Representation is a big thing in American cinema right now. Finally. For too long Hollywood has pushed stories centring on young, straight, white men and is now realising that this is neither necessary (which was a publicly unspoken commercial rationale) or appropriate (which was just ignorance). For more on the checkered history of this read Helen O’Hara’s Women Vs Hollywood: The Fall and Rise of Women in Film, which as the title states focuses on female representation but actually looks more widely at why this very narrow proportion of human beings have dominated this field for so long.
It isn’t long ago that Wonder Woman came out and for the first real time little girls had a hero they could identify with on screen. Running behind, Marvel Studios then followed this with Ant-Man and the Wasp and Captain Marvel. This studio also gave us Black Panther with an almost entirely African-American cast and they are shortly releasing Eternals where one of the central group is gay. Disney have slowly been dropping gay characters into their family films too with Le Fou in Beauty and the Beast and Officer Spector in Onward. We’ve yet to see an openly gay protagonist in any of these movies but it’s got to be close. Netflix animation Meet the Mitchells had a lesbian lead although she was merely coded gay for the majority of the film only being revealed as actually having a girlfriend at the end. Raya and the Last Dragon was the first Disney Princess film to tell a story from South East Asia and Crazy Rich Asians was also just three years ago when everyone cheered because of how it centred solely on a different culture. We can dream of a time when this isn’t an issue anymore and we can start to hope that that time might actually be coming. Slowly all kinds of groups are beginning to see people like them on up the big screen.
Following this exciting trend Marvel have now brought us Shang-Chi and the Legend of the Ten Rings which has a Chinese superhero at its centre. Marvel Studios actually have some work to do with their representations of Chinese people. Twice when they wanted to bring established characters with this background from the comics to the big screen, they were so cautious about reinforcing the offensive stereotypes seen on the page that they just ran from it. The Ancient One in Doctor Strange was a wizened old Chinese man with a long beard in print but rather than address this they just cast Tilda Swinton instead, and when they introduced The Mandarin in Iron Man 3, a villain who originated in the 60s and fed into attitudes about evil Asians fuelled by the Vietnam War, they revealed that said terrorist leader was actually an actor called Trevor Slattery from Liverpool, covering for some else’s nefarious schemes. The latter story twist was a brilliant about face but it didn’t address damage done by the way the character had been presented previously.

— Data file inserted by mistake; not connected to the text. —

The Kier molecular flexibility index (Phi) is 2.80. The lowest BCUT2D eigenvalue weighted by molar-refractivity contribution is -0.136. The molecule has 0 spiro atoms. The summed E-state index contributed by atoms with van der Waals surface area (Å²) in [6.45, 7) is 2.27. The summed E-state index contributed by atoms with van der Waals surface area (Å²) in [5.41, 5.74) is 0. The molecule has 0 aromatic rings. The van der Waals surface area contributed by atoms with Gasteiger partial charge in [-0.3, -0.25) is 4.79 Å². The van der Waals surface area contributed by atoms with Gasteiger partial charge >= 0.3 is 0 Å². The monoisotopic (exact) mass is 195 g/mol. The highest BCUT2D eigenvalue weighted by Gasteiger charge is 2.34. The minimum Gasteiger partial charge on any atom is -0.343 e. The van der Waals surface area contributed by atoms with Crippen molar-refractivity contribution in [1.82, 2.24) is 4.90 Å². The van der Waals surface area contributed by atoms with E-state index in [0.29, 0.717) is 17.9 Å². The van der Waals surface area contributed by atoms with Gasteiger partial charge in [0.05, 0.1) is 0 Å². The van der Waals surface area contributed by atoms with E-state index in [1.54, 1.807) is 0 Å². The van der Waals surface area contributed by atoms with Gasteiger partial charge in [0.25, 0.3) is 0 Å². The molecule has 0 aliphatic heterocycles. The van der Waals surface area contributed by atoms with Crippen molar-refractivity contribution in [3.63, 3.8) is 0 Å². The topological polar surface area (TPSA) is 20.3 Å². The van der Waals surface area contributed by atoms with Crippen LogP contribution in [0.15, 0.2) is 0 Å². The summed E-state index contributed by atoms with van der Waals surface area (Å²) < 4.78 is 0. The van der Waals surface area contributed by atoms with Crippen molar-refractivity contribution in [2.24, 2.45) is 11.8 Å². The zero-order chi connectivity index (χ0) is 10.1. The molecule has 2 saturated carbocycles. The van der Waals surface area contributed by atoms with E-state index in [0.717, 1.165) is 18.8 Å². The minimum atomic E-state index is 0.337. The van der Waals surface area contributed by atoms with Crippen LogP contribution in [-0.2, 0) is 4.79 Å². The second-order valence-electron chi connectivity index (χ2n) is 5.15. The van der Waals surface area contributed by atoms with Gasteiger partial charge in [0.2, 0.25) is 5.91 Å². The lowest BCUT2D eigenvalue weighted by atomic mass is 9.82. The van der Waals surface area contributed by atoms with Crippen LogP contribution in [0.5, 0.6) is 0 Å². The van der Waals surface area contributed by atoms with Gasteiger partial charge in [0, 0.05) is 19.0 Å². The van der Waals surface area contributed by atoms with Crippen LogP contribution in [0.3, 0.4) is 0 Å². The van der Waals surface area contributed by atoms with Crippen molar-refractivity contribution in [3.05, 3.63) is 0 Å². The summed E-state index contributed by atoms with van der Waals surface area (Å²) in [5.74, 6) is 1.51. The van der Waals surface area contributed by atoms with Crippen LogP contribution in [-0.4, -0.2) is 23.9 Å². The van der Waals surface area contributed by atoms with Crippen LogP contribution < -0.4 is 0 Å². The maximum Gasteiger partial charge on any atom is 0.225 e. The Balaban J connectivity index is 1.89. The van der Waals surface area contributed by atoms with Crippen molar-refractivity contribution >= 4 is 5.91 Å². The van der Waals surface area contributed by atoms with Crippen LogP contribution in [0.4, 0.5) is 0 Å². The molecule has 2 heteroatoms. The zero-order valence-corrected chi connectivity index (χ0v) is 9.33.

Recognising this Shang-Chi and the Legend of the Ten Rings actually has the real Mandarin as the bad guy but he isn’t really called that and they do explicitly tackle the ignorance in the invention and the acceptance of that title. Here the man, Xu Wenwu, known variably as Master Khan, The Most Dangerous Man on Earth, Warrior King and Conquerer (but not The Mandarin) is the leader of the Army of the Ten Rings, as was the case with the fiction created around Trevor Slattery, and he is not a stereotype at all. Said fighting force is named after a denary of ancient mystical bracelets that Wenwu wears giving him incredible powers. Wenwu’s son was supposed to follow in his father’s footsteps and was trained to do so but ran from this and he is the Shang-Chi of the title. Incidentally, Shang-Chi is the son of Fu Manchu in the comics but the company no longer has the rights to that character anymore. This is not something they’d fight because Fu Manchu has been a terrible racist stereotype in every incarnation from the original 1910s novels, through the Christopher Lee films and every pop culture reference since. Thank goodness he’s gone.
The good news then, is that on this occasion Hollywood and Marvel have got it right. Shang-Chi and the Legend of the Ten Rings is a great movie in every respect.